The national PFF program, directed by AAC&U and CGS, has several funded initiatives to develop and institutionalize model programs. The National Science Foundation is supporting working with five disciplinary societies (American Association of Physics Teachers, American Chemical Society, Special Interest Group on Computer Science Education of the Association for Computing Machinery, and both the American Mathematical Society and the Mathematical Association of America). Each society has conducted a national competition and selected four departments to develop and implement PFF programs in their departments.

The Education Division at the American Chemical Society did an excellent job in recruiting innovative proposals, so much so that we in the national PFF office shifted funding so that one additional chemistry department might join the program. The chemical science participants include the following:

  • Duquesne University, Department of Chemistry and Biochemistry, working in partnership with Chatham College, Community College of Allegheny County, La Roche College, Seton Hill College, St. Vincent’s College, and Thiel College. Contact: David Seybert (;

  • City University of New York-Queens College, Department of Chemistry and Biochemistry, working in partnership with Queensborough Community College, Baruch College, and Manhattan College. Contact: Thomas Strekas (;

  • University of California, Los Angeles, Department of Chemistry and Biochemistry, working in partnership with California State University, Fullerton, Mount St. Mary’s College, and Mount San Antonio College. Contact: Arlene Russell (;

  • University of Massachusetts-Amherst, Department of Chemistry, working in partnership with Amherst College, Hampshire College, Greenfield Community College, Holyoke Community College, and Smith College. Contact: Julian Tyson (; and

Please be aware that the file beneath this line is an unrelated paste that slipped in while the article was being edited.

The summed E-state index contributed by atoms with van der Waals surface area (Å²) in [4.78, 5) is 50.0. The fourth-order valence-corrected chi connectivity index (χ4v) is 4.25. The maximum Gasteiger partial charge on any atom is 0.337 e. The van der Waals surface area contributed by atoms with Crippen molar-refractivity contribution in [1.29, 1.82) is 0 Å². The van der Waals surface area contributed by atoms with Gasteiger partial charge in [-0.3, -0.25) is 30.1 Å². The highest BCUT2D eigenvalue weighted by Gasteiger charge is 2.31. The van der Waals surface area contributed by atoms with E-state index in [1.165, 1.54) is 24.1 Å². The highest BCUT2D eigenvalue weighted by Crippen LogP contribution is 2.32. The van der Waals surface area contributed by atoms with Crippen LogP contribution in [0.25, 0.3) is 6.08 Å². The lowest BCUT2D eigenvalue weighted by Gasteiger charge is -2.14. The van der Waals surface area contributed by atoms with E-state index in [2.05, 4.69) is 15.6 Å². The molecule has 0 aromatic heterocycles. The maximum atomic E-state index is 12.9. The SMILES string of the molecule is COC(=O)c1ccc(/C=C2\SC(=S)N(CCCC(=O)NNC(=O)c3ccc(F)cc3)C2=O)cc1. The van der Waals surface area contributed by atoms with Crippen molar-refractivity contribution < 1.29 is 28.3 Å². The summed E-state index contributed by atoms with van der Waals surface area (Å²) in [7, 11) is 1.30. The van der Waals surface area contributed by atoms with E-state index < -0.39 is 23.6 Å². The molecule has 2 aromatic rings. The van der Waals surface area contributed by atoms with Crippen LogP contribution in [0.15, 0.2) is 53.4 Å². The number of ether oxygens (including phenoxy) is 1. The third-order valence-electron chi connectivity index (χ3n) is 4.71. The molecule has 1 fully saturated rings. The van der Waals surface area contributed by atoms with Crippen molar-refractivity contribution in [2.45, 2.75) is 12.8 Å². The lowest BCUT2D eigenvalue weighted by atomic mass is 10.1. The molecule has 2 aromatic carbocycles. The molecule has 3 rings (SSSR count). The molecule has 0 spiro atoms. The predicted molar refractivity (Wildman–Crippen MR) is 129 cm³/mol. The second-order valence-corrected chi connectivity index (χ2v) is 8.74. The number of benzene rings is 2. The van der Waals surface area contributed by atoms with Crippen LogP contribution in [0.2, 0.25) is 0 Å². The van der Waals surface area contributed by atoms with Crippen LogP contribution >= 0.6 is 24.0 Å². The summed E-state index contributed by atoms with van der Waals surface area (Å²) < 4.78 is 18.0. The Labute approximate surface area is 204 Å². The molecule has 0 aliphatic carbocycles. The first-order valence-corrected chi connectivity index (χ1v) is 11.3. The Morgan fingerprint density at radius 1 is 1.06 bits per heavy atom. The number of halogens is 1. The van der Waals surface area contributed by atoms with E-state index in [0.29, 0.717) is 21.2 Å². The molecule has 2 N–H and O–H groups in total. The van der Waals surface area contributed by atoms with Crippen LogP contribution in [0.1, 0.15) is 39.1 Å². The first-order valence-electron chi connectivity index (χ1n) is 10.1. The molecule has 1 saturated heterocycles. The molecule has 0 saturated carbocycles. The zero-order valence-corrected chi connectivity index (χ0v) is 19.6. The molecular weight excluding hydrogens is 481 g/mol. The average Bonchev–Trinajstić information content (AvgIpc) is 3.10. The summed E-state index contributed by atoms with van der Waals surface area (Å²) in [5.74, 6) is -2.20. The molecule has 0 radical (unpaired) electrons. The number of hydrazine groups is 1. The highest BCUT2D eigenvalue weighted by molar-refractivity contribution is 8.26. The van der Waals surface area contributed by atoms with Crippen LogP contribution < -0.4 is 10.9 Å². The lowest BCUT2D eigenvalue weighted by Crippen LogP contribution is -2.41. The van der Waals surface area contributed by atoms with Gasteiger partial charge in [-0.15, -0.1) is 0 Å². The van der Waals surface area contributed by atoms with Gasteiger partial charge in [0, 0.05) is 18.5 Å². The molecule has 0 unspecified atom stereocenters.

• University of Michigan, Department of Chemistry, working in partnership with Baldwin Wallace University, Calvin College, Eastern Michigan University, Grand Valley State University, Hillsdale College, Hope College, Kalamazoo College, Oakland University, and Oberlin College. Contact: Brian Coppola (

Present with us today is Professor Chris Bauer from the University of New Hampshire, whose institution participates in the PFF program funded by the Pew Charitable Trusts. They are doing marvelous things at New Hampshire, including offering the field-based course “Teaching and Learning in Chemistry,” using PFF activities to recruit doctoral students to their chemistry programs, and offering special fellowships supported by the Camille and Henry Dreyfus Foundation to PFF students.

You can learn more about all the PFF programs by visiting our Web site at <> or by sending e-mail to

My closing thought was suggested by a faculty partner in the University of Minnesota cluster: If we consider that PFF is a radical experiment in dispersing the ownership of the preparation of future faculty across a wider collaborative network, we should stress that PFF also represents a new way of thinking about the professoriate as a community of scholar/teachers embracing the full range of academic cultures.

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